ABSTRACT. Introduction: Breast cancer Radiotherapy (RT) has significantly improved patient treatment outcomes, however, it also increased cardiovascular mortality due to radiation-induced cardiovascular disease (RICVD). DNA methylation is an epigenetic mechanism which can regulate gene expression that was found to be dysregulated in cardiovascular diseases. We therefore investigated RT-induced DNA methylation alterations in cardiac-relevant genes and the subsequent effects on gene expression. Methods: Female wistar rats received whole heart fractionated X-irradiation (0, 0.04, 0.3 and 1.2 Gy) for 23 daily fractions. Blood was collected at 1.5, 3, 7 and 12 months after irradiation. SureSelect MethylSeq was used to identify differentially methylated genes (DMG) at 1.5 and 7 months and expression of the top cardiac-relevant DMG was evaluated by RT-qPCR. In addition, methylation and expression levels of these selected DMGs was explored in blood of breast cancer patients receiving RT and sampled at diagnosis, after RT and 6 months after RT using Illumina EPIC beadchip array and RT-qPCR, respectively. Results: Overall, radiation induced global hypomethylation. SLMAP showed hypomethylation at 1.5 months which correlated with significantly increased gene regulation in rats. For the other selected genes, (ITPR2, E2F6 and PTPN2), the correlation between methylation status and gene expression was less clear. In breast cancer patients, ITPR2 and E2F6 exhibited differential methylation which was associated with differential expression. Conclusion: Local rat heart irradiation induces alterations in methylation and expression of SLMAP, ITPR2, E2F6 and PTPN2. ITPR2 and E2F6 were differentially expressed in irradiated rats and in breast cancer patients received radiotherapy, therefore present promising candidates as biomarkers for RICVD risk assessment and warrants further research in a bigger cohort.

Targeting DNA repair and oxidative stress response pathways to overcome radioresistance of glioblastoma cancer stem cell

ABSTRACT. Ionizing radiation (IR) kills cells primarily by generating reactive oxygen species (ROS) and cytotoxic double strand breaks (DSBs) in DNA. Cancer stem cells (CSC) have often higher expression of antioxidant and an effective DNA repair systems that protect them from the effect of IR and lead to relapse, consequently. The main objectives of our project are to establish CSC line with combined deficiencies in two pathways namely oxidative stress response and DNA repair, using inhibitors and/or knock down of the involved genes and to analyze the effect of combined inhibitions with IR (x-rays, protons and carbon ions) on the radioresistant of the cells. U87 glioblastoma cancer stem cells were cultured as spheres in medium in present of Parp1, Nrf2 inhibitors. Counting of the sphere numbers and sizes showed that treatment of the cells with inhibitors decreases the sphere formation and the size of sphere. Our preliminary results showed that pre-treatment of cells 76 hours prior exposure to IR with Parp1i and Nrf2i has no effect on the number of formed spheres as compared to control without inhibitors. However, when the inhibitors were present 76 hours before and 7 days after irradiation, the number of spheres decreased, with Nrf2 inhibitor after carbon ions irradiation and with the double inhibition (Parp1 and Nrf2) after X-ray exposure. Further, to compare the effect of radiation quality, we irradiate the cells (+/- inhibitors) with x-rays, protons and carbon ions. Sphere formation assay showed carbon ions irradiation is more effective in killing cancer stem cells, comparing to the protons and x-rays. Preliminary results indicate that treatment with the inhibitors modify the effect of x-ray more than carbon ions and the analysis of proton irradiated cells are ongoing.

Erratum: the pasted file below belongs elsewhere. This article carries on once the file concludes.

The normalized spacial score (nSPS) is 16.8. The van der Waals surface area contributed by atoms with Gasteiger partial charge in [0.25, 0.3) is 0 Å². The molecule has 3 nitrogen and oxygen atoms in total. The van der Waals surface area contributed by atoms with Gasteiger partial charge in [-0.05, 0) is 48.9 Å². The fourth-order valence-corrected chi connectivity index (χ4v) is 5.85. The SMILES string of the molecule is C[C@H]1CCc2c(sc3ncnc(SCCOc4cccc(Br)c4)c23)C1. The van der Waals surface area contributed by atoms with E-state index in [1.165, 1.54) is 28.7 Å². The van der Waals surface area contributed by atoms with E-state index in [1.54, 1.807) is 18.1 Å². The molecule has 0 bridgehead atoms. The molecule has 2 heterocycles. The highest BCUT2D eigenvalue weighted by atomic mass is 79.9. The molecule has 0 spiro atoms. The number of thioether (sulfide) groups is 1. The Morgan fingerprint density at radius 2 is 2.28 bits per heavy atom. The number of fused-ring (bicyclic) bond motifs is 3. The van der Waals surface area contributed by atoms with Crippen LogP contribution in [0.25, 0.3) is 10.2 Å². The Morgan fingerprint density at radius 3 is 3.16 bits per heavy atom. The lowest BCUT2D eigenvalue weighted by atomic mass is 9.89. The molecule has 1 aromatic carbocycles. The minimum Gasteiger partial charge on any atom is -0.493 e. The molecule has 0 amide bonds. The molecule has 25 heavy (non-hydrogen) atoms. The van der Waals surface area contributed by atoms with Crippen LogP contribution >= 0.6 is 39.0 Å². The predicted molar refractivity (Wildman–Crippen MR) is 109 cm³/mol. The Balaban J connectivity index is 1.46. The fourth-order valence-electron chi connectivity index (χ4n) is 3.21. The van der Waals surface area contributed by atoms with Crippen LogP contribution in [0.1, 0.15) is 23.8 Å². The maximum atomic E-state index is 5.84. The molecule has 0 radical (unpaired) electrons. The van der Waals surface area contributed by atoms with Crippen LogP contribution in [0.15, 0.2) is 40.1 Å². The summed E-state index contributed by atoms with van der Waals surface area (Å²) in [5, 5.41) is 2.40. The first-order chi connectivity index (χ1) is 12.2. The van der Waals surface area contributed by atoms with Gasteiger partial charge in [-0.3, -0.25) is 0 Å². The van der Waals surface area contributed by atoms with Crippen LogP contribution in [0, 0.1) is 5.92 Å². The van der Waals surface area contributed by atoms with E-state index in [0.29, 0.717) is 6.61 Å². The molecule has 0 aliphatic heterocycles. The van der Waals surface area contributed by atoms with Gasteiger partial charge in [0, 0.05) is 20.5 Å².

Role of DAP3 in cell cycle regulation in human lung adenocarcinoma cell lines exposed to ionizing radiation
PRESENTER: Yoshiaki Sato

ABSTRACT. Mitochondria play important roles in cellular response to various stresses including ionizing radiation (IR). Previously, we reported that mitochondrial ribosome protein death-associated protein 3 (DAP3) regulates radioresistance of human lung adenocarcinoma cell lines A549 and H1299 [1]. However, the underlying mechanisms by which DAP3 regulates the radioresistance remain to be elucidated. Here, we investigated the role of DAP3 in cell cycle regulation after IR to obtain clues for the mechanism of DAP3-mediated radioresistance in A549 and H1299. We prepared DAP3-knockdown A549 and H1299 cells, and analyzed the effect of DAP3 knockdown on cell cycle regulation after IR. Notably, although DAP3 knockdown hardly affected cell cycle distribution of non-irradiated cells, it attenuated the increase in G2/M population by IR. Therefore, we next analyzed the protein expression of G2/M regulators such as cdc2-Tyr15 phosphorylation (pcdc2). The results showed that DAP3 knockdown suppressed IR-increased pcdc2 expression accompanied by G2/M arrest. Furthermore, the analysis of phosphorylated expression of checkpoint kinase 1 (pchk1)-Ser296 and pchk2-Thr68, which coordinate cell cycle progression, revealed that DAP3 knockdown decreased IR-induced pchk1 and pchk2 expression. Intriguingly, chk1, but not chk2, inhibitor could suppress IR-induced G2/M arrest. Collectively, these results suggest that DAP3 regulates IR-induced G2/M arrest through chk1-cdc2 axis in human lung adenocarcinoma cells. 1Sato et al., international journal of molecular sciences, 22(1), 420. 2021.